Cycle commuter numbers up 17 per cent in England and Wales

Census stats, examined by Halfords, see stats climb to 760,000
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Steady growth in cycle commuter numbers over the last decade has seen a 17 per cent rise in commuters switching to two wheels.

In England and Wales 760,000 now cycle to work, up from 650,000 in 2001.

The numbers have been gleaned from census data by Halfords, which cites British success at the Tour de France and Olympics as well as the Government's Cycle to Work scheme as key drivers behind the rise. Cycle to Work can now be used for cycle 'safety equipment' only, following confirmation from HMRC.

Halfords has found that, in particular locations, the bike is even threatening the car in popularity as the regular choice of transport, in cities that have introduced special routes and catered for cyclists.

Just over six out of ten use the car, though growth has slowed. Walking has seen a major upturn, up 20 per cent, as has taking the train, up 42 per cent and light rail or underground, up 45 per cent.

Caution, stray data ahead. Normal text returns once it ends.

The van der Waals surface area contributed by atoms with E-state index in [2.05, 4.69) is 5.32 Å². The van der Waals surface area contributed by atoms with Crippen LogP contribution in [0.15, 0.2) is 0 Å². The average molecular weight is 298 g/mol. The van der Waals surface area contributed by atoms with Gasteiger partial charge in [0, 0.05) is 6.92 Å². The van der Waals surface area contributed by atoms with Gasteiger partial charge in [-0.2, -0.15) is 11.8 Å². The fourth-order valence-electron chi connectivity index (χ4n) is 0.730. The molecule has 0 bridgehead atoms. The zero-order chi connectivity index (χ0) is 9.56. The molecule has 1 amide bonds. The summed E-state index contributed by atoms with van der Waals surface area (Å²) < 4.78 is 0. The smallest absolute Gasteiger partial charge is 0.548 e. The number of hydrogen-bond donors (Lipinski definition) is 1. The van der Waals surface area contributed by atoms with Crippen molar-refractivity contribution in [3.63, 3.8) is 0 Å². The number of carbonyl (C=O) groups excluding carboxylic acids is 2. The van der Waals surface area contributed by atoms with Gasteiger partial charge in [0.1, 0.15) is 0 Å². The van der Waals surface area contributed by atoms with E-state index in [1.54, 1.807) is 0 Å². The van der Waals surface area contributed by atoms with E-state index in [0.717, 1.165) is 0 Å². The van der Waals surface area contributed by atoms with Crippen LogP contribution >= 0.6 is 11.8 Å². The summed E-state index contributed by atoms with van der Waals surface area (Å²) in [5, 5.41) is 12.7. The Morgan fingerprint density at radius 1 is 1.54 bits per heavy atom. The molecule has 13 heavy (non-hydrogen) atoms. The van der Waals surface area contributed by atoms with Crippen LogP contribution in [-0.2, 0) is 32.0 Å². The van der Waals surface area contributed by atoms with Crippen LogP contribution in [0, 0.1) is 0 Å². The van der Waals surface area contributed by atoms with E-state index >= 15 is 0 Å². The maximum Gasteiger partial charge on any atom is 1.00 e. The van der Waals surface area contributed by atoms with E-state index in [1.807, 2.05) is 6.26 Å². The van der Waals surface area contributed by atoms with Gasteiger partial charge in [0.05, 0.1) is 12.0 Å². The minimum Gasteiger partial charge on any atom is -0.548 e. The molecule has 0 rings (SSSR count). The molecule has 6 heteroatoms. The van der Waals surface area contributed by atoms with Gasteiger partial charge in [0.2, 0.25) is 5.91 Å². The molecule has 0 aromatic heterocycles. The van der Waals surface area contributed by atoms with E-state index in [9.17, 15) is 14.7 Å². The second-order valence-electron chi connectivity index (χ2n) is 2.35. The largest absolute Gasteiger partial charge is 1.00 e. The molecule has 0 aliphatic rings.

“As one of the biggest providers of ‘Cycle to Work’, we know just how popular this scheme has become, with growing interest from both employers and employees who are aware of how other transport costs are rising and how cycling is beneficial to their health," said Halfords spokesperson Keith Scott.

“It means less pollution and less traffic. The census figures reveal cycling is no longer just for a minority and shows how planners have to consider all road users when looking at the commuting habits in our towns and cities."

Halfords studied the transport habits of almost 350 major towns, councils and metropolitan areas in England and Wales that are detailed in the 2011 Census.

There's more on this Census report, including which towns and cities have the highest number of commuter cyclists, here.

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